What did William Gibson get wrong in his otherwise superb short story "New Rose Hotel," which was published in 1984 (the same year as his groundbreaking novel Neuromancer) and made into an equally superb but grossly underappreciated film in 1998? That in the future, corporations would not only dominate the world in the near absence of state power but have a monopoly on high-tech innovations. In Gibson's story, the scale of the investments that corporations have made in R&D and human capital is such that new products flow from their labs at a dizzying pace. But what we find today (which is the future) are corporations spending more and more money on stock buybacks rather than on developing new products, new technologies. In fact, a recent paper (PDF) by the economist J.W. Mason shows that corporations are even borrowing loads of money to pay shareholders. You are supposed to borrow money to make more money—that is actually capitalism. What on earth should we call this strange business of borrowing money to increase the returns of unproductive shareholders?
In his paper, Mason compares corporate inflows — earnings and borrowed money — with outflows in the form of productive investments and shareholder rewards. In 1960, a dollar borrowed would generate an average 40 cents in additional investment. Since the mid-1980s, the investment per dollar borrowed has shrunk to 10 cents. Taking the place of investment, he finds, is a correlation between borrowing and shareholder payouts...
The consequence? “Finance is no longer an instrument for getting money into productive businesses, but getting money out of them.” We can say that the future Gibson missed, and the one we actually find ourselves in, is quickly moving in the direction of a completely new state of affairs, a new kind of official economy that can only be described as a no-economy economy.
Below this growing no-economy, we find a frothing, feverish, and unregulated Système D, the globally connected underground economy that Gibson's short story (and fiction as a whole) correctly predicted. Also, the no-economy economy of the financial capital sector is converging with the no-service economy of the documented labor sector. And whereas stock buybacks represent the essence of the former economy, the self-service checkout machines in retail stores represent the essence of the latter.
In fact, the idea of a no-service economy came to me from an employee at the Safeway in University Village. I will not name this employee, nor specify his/her sex. What you need to know is that s/he is about to retire, has been in the business longer than s/he cares to remember, and, on the winter night that I met him/her, seemed to have largish feet that had been forced into tight work-like shoes. One other thing that’s important to know is: The Safeway s/he works at is huge but has no self-checkout machines. None! The same is not true for the QFC right next door (its main area has 11 machines and nine live service stations). Though the employee I spoke with believes his/her managers will eventually surrender to the machines, he/she also believes that Safeway has not been as aggressive about self-service as other corporate retailers, such as QFC. Support for this claim can be seen at the Safeways on Rainier, on Othello, or even the one on Capitol Hill, which is not that far from the epicenter of the self-service revolution in Seattle, the Broadway Market (more on this in another post).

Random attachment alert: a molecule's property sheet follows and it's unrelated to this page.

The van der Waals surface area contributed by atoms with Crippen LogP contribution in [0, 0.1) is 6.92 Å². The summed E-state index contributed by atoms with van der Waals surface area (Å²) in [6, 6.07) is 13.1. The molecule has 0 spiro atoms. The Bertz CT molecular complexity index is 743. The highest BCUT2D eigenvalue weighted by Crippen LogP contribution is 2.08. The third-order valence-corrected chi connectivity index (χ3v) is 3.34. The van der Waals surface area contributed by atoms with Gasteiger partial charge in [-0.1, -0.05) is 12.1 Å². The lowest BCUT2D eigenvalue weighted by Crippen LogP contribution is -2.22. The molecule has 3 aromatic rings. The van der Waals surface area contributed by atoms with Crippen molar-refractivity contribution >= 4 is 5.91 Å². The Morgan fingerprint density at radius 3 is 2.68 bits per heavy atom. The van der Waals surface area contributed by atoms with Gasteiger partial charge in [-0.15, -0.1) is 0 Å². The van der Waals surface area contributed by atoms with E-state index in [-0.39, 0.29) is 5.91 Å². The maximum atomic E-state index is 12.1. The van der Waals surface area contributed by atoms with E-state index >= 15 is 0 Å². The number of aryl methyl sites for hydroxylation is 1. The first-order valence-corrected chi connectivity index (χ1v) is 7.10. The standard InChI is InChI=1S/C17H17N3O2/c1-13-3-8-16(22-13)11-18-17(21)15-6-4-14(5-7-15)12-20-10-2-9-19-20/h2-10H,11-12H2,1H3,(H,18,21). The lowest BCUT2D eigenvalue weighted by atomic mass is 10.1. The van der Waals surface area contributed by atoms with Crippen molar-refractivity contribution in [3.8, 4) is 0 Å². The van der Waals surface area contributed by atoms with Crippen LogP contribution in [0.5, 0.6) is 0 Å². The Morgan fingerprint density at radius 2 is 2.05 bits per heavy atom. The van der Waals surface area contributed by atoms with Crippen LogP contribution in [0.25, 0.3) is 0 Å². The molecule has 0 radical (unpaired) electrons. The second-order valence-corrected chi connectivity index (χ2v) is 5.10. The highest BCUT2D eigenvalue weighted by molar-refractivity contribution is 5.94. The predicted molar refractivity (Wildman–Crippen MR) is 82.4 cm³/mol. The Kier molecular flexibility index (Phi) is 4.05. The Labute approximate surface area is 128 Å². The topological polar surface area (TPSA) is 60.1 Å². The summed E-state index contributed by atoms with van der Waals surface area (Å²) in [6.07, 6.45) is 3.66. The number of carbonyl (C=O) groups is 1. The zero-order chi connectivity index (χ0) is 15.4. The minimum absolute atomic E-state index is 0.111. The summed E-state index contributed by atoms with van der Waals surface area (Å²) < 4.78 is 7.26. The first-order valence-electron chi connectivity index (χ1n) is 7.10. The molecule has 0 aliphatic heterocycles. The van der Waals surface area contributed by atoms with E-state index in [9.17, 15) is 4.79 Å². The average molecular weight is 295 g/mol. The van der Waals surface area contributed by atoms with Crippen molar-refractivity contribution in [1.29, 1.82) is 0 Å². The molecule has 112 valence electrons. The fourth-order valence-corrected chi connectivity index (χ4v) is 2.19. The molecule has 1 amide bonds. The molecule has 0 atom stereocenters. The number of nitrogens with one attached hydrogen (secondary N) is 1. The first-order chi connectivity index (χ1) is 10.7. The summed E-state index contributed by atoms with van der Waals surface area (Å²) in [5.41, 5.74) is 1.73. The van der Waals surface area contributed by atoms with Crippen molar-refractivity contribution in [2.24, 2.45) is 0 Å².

“What all of this is about,” said the Safeway employee, “is our kind of economy and the way it is deteriorating... I watched America become a service economy. I saw people leaving the factories, which were closing down, and entering things like retail. For a moment, it was all about service and customer satisfaction. But we have now entered a new world. We are now becoming a service economy with no services.” This is the kind of deep insight that only long experience in this industry could provide. The US economy is trying to become a no-service economy. After shipping factory jobs to poorer countries in the '70s and '80s, the managers of our times want to relocate the remaining jobs in the service sector. (Groceries hire one out of every 10 Americans.) One way to relocate such jobs is the old way: send them to poor countries (call centers for American companies are contracted to businesses in the Philippines and India). The other way: transfer service work from employees to customers.
The true horror of the self-checkout machines and stock buybacks is that they point to the exhaustion of meaningful human innovation in the post-Space Age. This exhaustion is related to secular stagnation, and the arguments made by the economist Robert Gordon ("The death of innovation, the end of growth..."). In the past, we made things or dreamed of things that actually helped us—that warmed the house, brought light to our bedsides, washed our dishes, kept food cold, baked our cakes, blended our fruits, removed dust from our carpets, alarmed us if there was a fire or an intruder, powered screws into walls, connected us directly with people who lived across the street or in another part of the world, recorded the messages of those we had missed, and so on and so on. By the '70s, we had practically everything—the beginning of stagnation (which was sold as stagflation to the public). Our homes were simply stuffed. There was not much more we needed. At this point, you saw a shift from appliances that helped consumers to machines that made consumers do the work—self-service. We crossed that line in the '80s, at around the time the economy departed real production, financialized, and began its journey to a no-economy economy. Money became virtual, and factories became virtually empty. This is what happens when a country can no longer grow along normal lines. It has to flee reality, which is growing too slow, and enter the labor-free orbit of speculation.